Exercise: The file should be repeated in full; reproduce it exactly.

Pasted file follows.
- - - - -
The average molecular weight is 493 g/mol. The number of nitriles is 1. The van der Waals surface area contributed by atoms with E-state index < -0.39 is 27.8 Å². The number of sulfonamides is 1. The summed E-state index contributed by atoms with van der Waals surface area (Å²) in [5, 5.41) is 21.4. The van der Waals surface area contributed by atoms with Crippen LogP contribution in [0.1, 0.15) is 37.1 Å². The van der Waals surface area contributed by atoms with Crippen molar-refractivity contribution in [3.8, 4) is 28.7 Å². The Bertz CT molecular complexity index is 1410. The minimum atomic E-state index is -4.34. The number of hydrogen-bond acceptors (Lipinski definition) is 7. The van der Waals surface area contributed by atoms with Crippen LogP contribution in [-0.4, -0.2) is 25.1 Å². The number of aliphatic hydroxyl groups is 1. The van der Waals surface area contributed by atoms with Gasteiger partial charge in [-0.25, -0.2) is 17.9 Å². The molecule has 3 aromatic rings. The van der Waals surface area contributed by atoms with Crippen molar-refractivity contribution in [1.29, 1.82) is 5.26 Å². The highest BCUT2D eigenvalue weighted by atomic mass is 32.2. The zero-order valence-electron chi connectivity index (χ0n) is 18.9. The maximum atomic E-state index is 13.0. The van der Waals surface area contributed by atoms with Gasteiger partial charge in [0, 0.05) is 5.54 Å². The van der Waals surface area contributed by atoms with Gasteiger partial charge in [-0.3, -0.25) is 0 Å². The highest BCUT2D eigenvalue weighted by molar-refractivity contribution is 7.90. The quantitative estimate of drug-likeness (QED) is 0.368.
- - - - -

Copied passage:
The average molecular weight is 493 g/mol. The number of nitriles is 1. The van der Waals surface area contributed by atoms with E-state index < -0.39 is 27.8 Å². The number of sulfonamides is 1. The summed E-state index contributed by atoms with van der Waals surface area (Å²) in [5, 5.41) is 21.4. The van der Waals surface area contributed by atoms with Crippen LogP contribution in [0.1, 0.15) is 37.1 Å². The van der Waals surface area contributed by atoms with Crippen molar-refractivity contribution in [3.8, 4) is 28.7 Å². The Bertz CT molecular complexity index is 1410. The minimum atomic E-state index is -4.34. The number of hydrogen-bond acceptors (Lipinski definition) is 7. The van der Waals surface area contributed by atoms with Crippen LogP contribution in [-0.4, -0.2) is 25.1 Å². The number of aliphatic hydroxyl groups is 1. The van der Waals surface area contributed by atoms with Gasteiger partial charge in [-0.25, -0.2) is 17.9 Å². The molecule has 3 aromatic rings. The van der Waals surface area contributed by atoms with Crippen molar-refractivity contribution in [1.29, 1.82) is 5.26 Å². The highest BCUT2D eigenvalue weighted by atomic mass is 32.2. The zero-order valence-electron chi connectivity index (χ0n) is 18.9. The maximum atomic E-state index is 13.0. The van der Waals surface area contributed by atoms with Gasteiger partial charge in [0, 0.05) is 5.54 Å². The van der Waals surface area contributed by atoms with Gasteiger partial charge in [-0.3, -0.25) is 0 Å². The highest BCUT2D eigenvalue weighted by molar-refractivity contribution is 7.90. The quantitative estimate of drug-likeness (QED) is 0.368.